* Banks roll out products to finance cars, home improvements
* Mortgage interest dwarfed by consumer lending yields
* Santander has 90 bln euros in pre-approved credit lines
* Some bankers wary of bad loan risk
By Jesús Aguado
MADRID, July 2 (Reuters) – Spain’s banks, their margins slashed during the pandemic, are betting on a high-yield route back to profitability through consumer loans – by encouraging lockdown-weary customers to spend big on cars, holidays and home improvements.
Consumer lending on average makes up just 7% of those banks’ loan books, though yields on that business are generally several times higher than on mortgages.
It plummeted as COVID-19 peaked and, with the risk of defaults on loans taken out before the pandemic not yet eliminated, some in the industry caution that it may be too early to push millions of Spaniards into taking on more debt.
But, as they struggle to earn money elsewhere in a low-interest environment, several banks are targeting consumer lending as a growth area.
Caixabank, Spain’s biggest domestic lender by assets, began offering six million of its customers pre-approved credit in May, and Santander has made similar offers worth 90 billion euros ($106 billion).
Marketed as “MyDreams”, Caixabank’s programme is designed for purchases of electronics, household appliances or refurbishment projects and carries yields of up to 11.5%. The bank expects it to be one of its main earnings drivers in 2021.
“If consumption is reactivated, consumer credit will be too, and that can be a source of improved profitability,” said Eduardo Areilza, senior director at consultancy Alvarez & Marsal.
BBVA, meanwhile, expects a “forced build-up” of pandemic savings, EU funds and progress with vaccinations to increase car purchase by 8% in 2021 and by 24% in 2022 and, for that purpose, offers eight-year loans of up to 75,000 euros at up to 6.9% on its web page.
By comparison, average mortgage returns are around 1.5%, according to Bank of Spain data.
“Car purchases in Spain are typically financed and banks will grab part of that pie,” a retail banker said.
Analysts at Credit Suisse and Jefferies see signs that consumer loan activity is bottoming out and expect a resurgence.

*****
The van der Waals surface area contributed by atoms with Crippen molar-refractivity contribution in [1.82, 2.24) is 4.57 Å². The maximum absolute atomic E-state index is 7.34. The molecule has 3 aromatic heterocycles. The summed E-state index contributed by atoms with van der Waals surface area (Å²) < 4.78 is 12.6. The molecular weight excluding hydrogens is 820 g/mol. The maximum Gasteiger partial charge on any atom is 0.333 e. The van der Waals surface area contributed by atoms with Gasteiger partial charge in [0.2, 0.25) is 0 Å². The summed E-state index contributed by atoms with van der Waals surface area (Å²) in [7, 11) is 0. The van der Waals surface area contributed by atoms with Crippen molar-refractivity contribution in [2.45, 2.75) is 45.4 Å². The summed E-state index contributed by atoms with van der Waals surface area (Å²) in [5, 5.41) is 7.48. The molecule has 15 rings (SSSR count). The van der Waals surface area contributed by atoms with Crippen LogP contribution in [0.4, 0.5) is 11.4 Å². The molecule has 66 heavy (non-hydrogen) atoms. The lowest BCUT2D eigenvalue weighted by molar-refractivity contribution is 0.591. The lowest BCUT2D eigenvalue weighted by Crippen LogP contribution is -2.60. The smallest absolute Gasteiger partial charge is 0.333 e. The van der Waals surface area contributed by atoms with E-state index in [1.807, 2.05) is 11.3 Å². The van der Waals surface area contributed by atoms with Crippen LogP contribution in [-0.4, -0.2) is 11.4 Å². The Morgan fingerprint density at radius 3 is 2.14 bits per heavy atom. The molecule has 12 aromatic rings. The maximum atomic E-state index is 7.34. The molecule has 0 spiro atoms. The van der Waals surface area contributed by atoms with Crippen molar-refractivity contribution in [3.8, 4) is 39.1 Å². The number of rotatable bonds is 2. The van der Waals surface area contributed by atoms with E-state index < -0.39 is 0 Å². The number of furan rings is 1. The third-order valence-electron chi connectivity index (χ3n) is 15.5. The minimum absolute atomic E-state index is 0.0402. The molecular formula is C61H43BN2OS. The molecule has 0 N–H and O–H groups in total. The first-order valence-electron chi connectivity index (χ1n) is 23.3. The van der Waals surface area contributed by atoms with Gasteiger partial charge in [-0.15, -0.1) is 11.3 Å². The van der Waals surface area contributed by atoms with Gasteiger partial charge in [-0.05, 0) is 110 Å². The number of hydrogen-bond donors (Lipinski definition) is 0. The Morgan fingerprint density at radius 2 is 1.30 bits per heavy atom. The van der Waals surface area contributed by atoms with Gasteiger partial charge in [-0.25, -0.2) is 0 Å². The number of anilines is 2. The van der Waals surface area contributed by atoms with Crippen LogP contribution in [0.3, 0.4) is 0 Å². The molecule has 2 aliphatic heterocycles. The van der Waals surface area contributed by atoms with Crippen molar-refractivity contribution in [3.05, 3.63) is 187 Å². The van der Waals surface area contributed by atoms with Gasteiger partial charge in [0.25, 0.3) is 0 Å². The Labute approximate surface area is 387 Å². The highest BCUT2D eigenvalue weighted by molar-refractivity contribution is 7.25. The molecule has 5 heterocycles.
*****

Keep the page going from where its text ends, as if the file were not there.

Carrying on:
“Consumer lending has been typically under pressure during COVID (…) but we would expect momentum to pick up through the rest of the year as lockdowns ease,” Jefferies said.
A Spanish lender’s retail executive told Reuters that the worst of the pandemic seemed to be over and “in this context we are definitely going to be active in consumer loans.”
RISK VERSUS REWARD
There are already signs of such activity.
At mid-sized lender Liberbank, new consumer lending rose 7.9% year on year in the first quarter, nearing pre-pandemic levels. In March, month on month, it rose 25% at Santander and 19% at Sabadell.
Jefferies expects the pickup to boost Spanish banks’ profitability, which in 2020 turned negative.
Lenders’ return on equity (ROE) – a measure of profitability – fell to -3.6% in the fourth quarter, below the average of 1.9% of euro zone banks, according to ECB data.
A less stable credit environment was a factor in that drop, with Spanish banks’ bad loan provisions rising to 8.7 billion euros in 2020 as a whole.
In late April, the country’s central bank urged lenders to set aside even more cash to cope with a potential rise in bad loans.
In consumer lending, the bad loans rate rose to 5.52% in the first quarter from 5.13% in the fourth.
That’s still a far cry from the peak of 8.2% that, according to Reuters calculations, it reached in June 2009, at the height of the financial crisis, let alone the 13.6% peak for overall loans hit in the crisis’ aftermath in December 2013.
But for Andorran Andbank group’s Chief Executive Officer Carlos Aso, mindful of the credit overhang from the 47% growth in consumer loans between the end of 2014 and June 2018, a caution remains the watchword.
“Some bad loans will eventually materialise at some point in consumer credit, from the time when it grew strongly,” he told Reuters.
“Some Spanish lenders may not have set aside enough provisions.”
($1 = 0.8456 euros) (Reporting by Jesús Aguado; additional reporting by Emma Pinedo; editing by John Stonestreet)